Aim: Metastasis is the primary cause of treatment failure in nasopharyngeal carcinoma (NPC); however, the current tumour-node-metastasis staging system has limitations in predicting distant metastasis and guiding induction chemotherapy (IC) application. Here, we established a transcriptomics-based gene signature to assess the risk of distant metastasis and guide IC in locoregionally advanced NPC.
Methods: Transcriptome sequencing was performed on NPC biopsy samples from 12 pairs of patients with different metastasis risks. Bioinformatics and qPCR were used to identify differentially expressed genes (DEGs), while univariate and multivariate analyses were used to select prognostic indicators for the gene signature. A signature-based nomogram was established in a training cohort (n = 191) and validated in an external cohort (n = 263).
Results: Eleven DEGs were identified between metastatic and non-metastatic NPC. Four of these (AK4, CPAMD8, DDAH1 and CRTR1) were used to create a gene signature that effectively categorised patients into low- and high-risk metastasis groups (training: 91.1 versus 70.4%, p < 0.0001, C-index = 0.752; validation: 88.4 versus 73.9%, p = 0.00057, C-index = 0.741). IC with concurrent chemoradiotherapy (CCRT) improved distant metastasis-free survival in low-risk patients (94.4 versus 85.0%, p = 0.043), whereas patients in the high-risk group did not benefit from IC (72.6 versus 74.9%, p = 0.946).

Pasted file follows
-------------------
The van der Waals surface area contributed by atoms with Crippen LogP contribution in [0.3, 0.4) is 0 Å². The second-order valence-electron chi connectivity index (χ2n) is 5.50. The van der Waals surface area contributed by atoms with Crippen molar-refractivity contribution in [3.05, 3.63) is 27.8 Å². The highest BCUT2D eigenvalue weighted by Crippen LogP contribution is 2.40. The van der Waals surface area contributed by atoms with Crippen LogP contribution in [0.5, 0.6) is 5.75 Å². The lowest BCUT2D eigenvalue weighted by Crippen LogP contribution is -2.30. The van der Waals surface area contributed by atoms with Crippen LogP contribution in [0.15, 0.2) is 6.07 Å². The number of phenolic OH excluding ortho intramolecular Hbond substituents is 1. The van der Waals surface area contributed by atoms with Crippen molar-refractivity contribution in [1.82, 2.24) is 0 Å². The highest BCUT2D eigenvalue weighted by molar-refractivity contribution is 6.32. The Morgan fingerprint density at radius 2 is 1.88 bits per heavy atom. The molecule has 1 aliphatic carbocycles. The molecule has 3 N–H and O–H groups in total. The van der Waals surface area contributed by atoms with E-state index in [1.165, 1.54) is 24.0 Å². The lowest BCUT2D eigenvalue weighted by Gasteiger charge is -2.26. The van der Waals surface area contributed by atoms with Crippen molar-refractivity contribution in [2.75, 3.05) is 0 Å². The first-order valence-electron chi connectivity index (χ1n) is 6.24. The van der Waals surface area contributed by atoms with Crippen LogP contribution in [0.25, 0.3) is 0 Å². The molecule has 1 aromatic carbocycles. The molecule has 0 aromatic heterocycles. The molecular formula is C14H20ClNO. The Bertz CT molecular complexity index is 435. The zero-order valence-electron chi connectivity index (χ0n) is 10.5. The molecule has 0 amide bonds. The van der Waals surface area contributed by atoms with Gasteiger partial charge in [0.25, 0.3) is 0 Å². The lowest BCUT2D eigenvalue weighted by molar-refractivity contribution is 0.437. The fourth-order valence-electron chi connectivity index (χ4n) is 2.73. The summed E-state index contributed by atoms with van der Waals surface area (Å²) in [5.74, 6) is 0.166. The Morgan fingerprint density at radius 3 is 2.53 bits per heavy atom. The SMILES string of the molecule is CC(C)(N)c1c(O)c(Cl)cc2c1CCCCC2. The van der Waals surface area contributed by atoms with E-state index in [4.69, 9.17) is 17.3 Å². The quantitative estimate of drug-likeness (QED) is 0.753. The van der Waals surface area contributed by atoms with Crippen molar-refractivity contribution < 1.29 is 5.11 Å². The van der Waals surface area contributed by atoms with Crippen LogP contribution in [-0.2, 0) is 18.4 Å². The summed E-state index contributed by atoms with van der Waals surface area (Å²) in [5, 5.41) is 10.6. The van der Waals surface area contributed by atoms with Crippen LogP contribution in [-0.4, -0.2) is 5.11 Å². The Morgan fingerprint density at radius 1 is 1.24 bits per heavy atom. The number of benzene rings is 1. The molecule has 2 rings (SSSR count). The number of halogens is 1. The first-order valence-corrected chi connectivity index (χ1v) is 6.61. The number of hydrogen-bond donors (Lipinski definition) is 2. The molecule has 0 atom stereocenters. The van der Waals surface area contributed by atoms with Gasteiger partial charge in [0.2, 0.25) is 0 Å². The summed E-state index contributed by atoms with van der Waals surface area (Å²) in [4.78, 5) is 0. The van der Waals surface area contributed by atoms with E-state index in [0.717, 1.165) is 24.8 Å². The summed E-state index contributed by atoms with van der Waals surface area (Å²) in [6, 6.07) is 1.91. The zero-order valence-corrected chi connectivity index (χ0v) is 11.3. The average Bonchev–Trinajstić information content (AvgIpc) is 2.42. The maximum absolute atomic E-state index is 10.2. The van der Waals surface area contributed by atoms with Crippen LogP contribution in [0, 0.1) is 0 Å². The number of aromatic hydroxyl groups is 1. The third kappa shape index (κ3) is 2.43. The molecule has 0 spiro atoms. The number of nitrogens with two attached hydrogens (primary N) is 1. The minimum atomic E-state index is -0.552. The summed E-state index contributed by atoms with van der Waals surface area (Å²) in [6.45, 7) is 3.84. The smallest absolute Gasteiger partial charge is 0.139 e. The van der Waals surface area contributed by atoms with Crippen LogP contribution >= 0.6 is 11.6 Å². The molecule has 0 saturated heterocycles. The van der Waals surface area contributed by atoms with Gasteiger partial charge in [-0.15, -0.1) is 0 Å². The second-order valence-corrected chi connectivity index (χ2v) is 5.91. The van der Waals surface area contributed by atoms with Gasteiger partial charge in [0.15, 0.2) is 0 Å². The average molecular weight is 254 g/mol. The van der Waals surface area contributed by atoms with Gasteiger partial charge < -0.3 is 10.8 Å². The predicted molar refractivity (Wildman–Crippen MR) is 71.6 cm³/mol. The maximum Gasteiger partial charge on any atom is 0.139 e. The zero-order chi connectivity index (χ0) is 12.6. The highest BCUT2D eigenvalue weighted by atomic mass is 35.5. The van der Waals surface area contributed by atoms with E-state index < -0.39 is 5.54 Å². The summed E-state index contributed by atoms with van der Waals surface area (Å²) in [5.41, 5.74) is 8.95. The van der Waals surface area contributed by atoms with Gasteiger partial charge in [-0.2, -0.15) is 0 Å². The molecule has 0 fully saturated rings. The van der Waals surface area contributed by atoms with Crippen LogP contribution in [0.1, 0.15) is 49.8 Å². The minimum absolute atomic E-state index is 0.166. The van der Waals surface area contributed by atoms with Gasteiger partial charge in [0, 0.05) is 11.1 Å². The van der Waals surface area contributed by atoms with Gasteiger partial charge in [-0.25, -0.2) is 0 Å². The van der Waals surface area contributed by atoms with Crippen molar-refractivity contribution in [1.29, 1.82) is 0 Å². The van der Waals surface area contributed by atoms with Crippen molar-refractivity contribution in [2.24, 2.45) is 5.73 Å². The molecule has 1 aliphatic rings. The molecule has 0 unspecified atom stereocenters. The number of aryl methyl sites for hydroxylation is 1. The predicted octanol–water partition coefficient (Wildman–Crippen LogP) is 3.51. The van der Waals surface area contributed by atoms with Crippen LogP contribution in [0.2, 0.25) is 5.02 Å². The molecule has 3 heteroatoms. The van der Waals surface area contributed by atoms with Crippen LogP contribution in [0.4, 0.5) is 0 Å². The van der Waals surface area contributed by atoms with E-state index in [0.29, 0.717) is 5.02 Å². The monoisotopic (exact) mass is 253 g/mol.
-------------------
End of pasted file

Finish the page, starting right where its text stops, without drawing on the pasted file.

Conclusions: Our transcriptomics-based gene signature was able to reliably predict metastasis in locoregionally advanced NPC and could be used to identify candidates that could benefit from IC + CCRT.
Keywords: Gene signature; Metastasis; Nasopharyngeal carcinoma; Nomogram; Treatment.
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